I don’t go looking for something outlandish on Thursdays; I’m no televangelist. Some Thursdays don’t toe the line, that’s cool. Sometimes surprising things happen on, say, Sundays (don’t be absurd).

But it happened on a Thursday.

Around the time Venus nestled next to Jupiter in the twilight sky. Love and luck!

I woke up and felt it. Something was going to happen today. Something good.

I went about my day – exercise, clean, eat. I decided to go to the city early and browse books, but by the time I got there my feelings of positivity were muddied by the usual synapses of stagnation: apathy and nihilism. My mind worked overtime running away from this grey swirl to the point of distraction. My centre – or my calm, turquoise lagoon, as I like to think of it – ran in and out of doorways like the Benny Hill chase, making illogical leaps through time and space, sometimes the pursuer, otherwise pursued. With stagnation comes boredom. With boredom comes an overactive imagination, which, if not stimulated, attacks my mind.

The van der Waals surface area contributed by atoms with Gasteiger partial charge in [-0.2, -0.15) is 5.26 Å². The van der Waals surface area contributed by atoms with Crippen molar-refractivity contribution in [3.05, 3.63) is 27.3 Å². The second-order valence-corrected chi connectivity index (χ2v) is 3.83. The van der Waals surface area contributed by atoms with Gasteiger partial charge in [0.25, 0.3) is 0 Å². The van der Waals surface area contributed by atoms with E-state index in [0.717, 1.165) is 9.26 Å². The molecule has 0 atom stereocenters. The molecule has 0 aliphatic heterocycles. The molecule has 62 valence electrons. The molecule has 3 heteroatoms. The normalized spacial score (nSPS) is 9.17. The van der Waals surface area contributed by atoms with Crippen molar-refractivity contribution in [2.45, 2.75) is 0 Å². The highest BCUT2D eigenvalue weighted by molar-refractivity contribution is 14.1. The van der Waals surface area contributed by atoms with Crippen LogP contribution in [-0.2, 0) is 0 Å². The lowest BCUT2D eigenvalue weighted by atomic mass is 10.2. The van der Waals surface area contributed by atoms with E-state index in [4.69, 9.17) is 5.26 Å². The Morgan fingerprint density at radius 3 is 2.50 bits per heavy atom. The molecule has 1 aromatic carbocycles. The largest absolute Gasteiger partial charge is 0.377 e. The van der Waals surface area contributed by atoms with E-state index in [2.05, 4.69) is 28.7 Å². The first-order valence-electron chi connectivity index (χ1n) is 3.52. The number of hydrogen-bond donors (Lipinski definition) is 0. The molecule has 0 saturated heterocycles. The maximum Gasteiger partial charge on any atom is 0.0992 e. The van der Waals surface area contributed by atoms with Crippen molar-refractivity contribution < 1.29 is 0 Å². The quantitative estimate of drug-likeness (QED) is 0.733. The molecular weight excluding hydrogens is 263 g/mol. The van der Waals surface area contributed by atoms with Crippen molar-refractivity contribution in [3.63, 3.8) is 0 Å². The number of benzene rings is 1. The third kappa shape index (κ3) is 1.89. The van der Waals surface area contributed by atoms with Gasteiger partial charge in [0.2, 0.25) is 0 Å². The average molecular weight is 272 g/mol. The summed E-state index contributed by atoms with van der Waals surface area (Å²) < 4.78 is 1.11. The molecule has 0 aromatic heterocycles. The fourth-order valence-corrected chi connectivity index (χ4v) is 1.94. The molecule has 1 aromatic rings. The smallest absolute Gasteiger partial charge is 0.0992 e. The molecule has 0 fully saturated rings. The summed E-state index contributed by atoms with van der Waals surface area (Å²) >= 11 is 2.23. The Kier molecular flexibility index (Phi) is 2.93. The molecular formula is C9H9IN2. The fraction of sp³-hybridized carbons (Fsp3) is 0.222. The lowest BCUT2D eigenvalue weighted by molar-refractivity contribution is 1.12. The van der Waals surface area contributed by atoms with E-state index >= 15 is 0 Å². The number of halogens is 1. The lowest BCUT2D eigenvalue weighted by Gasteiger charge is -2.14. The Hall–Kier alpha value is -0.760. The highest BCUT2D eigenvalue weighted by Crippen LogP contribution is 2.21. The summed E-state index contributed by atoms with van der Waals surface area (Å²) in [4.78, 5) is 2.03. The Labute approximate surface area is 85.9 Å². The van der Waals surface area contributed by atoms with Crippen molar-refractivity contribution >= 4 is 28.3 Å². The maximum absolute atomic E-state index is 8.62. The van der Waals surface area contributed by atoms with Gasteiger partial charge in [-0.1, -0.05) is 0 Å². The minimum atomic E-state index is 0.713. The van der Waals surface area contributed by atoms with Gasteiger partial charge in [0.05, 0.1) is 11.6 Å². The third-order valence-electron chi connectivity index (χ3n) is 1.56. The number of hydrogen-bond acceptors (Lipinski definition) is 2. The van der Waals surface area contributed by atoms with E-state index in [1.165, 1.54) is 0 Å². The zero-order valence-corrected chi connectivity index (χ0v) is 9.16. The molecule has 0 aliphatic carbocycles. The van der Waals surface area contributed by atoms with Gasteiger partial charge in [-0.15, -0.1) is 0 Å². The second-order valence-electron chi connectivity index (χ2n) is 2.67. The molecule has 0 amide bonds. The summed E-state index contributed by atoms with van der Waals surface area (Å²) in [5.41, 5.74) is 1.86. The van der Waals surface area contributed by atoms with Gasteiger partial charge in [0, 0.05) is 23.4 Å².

As I was making my way out of the bookstore, I reached into my bag for my phone with my right arm (cursing myself for looking at it, again, like it was some magic 8 ball directing my life), and suddenly felt nothing. I looked at my arm. It moved from my shoulder like a mannequin – I noticed a dissonance in my circuitry: I didn’t know how to make my arm function. And that’s when my right cheek twinged. It felt droopy. It felt numb, without the pins and needles.

I knew the signs of a stroke. Mum’s a nurse.

I thought: what the fuck?

I could still walk, so I started walking. Up ahead on the street I could see traffic police booking jaywalkers, and decided that if I was about to pass out, I would do so at the feet of responsible people.